Obviously, there is no free lunch. Despite this investment class offering higher expected returns, they often considerably increase leverage risk. Thus, due to the greater sophistication of these products, they are commonly distributed exclusively to professional investors with long-term portfolios. However, the current favorable interest rate environment has stimulated an increasing offering of these assets to qualified investors. 

It is important to point out that, although these assets offer higher return potential, they have inherent risks, which makes it even more essential to carefully select the right managers to explore these strategies and determine the chances of success of the investment thesis. Alternative illiquid investments can sometimes take up to a decade to maximize in value, and only at such time will investors gain access to their invested capital. 

The final attention point to be highlighted is that these assets must fit into an investor’s risk profile. Despite being very interesting, and the asymmetric return they offer, illiquid investments, as the name already suggests, are not recommended for investors who require immediate liquidity or have a short-term investment horizon. 

Therefore, investors should seek professionals who are able to translate their real needs and risk appetite into tailored and appropriate investment portfolios. Two different investors will rarely have the exact same portfolio as they have their own individualities, preferences, and inclinations to take on different risks.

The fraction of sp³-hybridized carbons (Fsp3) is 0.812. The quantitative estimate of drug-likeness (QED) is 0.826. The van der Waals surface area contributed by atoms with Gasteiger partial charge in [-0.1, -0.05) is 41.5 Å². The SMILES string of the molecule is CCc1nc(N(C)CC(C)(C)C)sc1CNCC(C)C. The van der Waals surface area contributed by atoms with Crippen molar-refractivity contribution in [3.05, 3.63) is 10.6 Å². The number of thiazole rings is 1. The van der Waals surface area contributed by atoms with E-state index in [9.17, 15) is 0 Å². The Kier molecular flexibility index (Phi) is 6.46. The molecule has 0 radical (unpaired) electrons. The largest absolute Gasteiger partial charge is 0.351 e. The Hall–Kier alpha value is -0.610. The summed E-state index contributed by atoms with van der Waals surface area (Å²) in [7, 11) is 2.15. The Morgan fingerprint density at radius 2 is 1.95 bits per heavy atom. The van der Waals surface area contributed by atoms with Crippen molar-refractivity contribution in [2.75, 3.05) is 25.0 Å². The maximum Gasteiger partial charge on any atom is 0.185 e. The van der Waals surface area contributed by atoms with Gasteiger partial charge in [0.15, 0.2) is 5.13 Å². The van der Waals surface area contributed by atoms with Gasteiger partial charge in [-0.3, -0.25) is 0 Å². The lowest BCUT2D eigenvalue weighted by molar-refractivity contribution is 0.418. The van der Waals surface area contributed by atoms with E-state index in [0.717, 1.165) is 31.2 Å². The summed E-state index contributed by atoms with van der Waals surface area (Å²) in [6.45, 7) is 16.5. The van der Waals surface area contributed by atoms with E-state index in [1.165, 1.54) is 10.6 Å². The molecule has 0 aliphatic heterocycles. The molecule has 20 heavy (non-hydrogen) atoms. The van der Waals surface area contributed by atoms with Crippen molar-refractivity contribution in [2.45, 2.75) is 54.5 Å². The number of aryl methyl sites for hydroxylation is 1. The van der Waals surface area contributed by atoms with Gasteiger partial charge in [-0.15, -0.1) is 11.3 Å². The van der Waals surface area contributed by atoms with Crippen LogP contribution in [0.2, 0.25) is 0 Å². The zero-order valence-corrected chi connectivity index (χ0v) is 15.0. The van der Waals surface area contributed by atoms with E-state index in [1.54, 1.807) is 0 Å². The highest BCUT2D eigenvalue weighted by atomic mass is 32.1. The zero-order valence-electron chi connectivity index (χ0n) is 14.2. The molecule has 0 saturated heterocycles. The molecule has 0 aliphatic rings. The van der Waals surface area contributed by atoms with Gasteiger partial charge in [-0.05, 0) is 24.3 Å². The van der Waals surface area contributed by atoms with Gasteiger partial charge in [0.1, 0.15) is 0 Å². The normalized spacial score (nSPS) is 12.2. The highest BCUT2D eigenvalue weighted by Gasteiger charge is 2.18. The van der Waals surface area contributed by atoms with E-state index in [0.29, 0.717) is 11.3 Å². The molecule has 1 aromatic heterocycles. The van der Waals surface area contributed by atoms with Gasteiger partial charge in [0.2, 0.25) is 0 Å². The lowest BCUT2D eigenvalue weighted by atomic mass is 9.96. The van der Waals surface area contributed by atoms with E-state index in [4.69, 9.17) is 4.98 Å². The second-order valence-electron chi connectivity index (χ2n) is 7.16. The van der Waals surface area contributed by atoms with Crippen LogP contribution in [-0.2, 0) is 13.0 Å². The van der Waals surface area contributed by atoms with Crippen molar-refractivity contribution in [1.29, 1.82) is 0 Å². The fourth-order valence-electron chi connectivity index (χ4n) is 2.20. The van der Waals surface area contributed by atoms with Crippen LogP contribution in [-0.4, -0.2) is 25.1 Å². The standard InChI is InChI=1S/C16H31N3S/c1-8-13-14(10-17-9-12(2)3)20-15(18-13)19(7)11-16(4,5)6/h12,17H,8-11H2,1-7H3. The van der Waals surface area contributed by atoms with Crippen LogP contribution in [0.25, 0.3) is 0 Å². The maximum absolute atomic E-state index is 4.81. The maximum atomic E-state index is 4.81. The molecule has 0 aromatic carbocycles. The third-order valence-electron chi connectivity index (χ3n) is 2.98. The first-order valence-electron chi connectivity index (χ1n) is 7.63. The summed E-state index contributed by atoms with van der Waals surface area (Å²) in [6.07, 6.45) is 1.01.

An advice to investors: Have a long-term focus, do not rush when building your portfolio and always be honest and loyal to your investment needs and goals. Taking on higher risks is not just about longer asset duration or increasing exposure to stock markets and, above all, it does not necessarily guarantee higher returns. 

Choose qualified professionals who understand the increasingly varied and sophisticated investment options. It is important to have your individual needs and goals met, but also be sure to look at illiquid assets. Yes, they increase risk, but if carefully selected a differentiated portfolio return can be achieved. Harvard and Yale can sure say so! 

* This article was originally published in Exame magazine.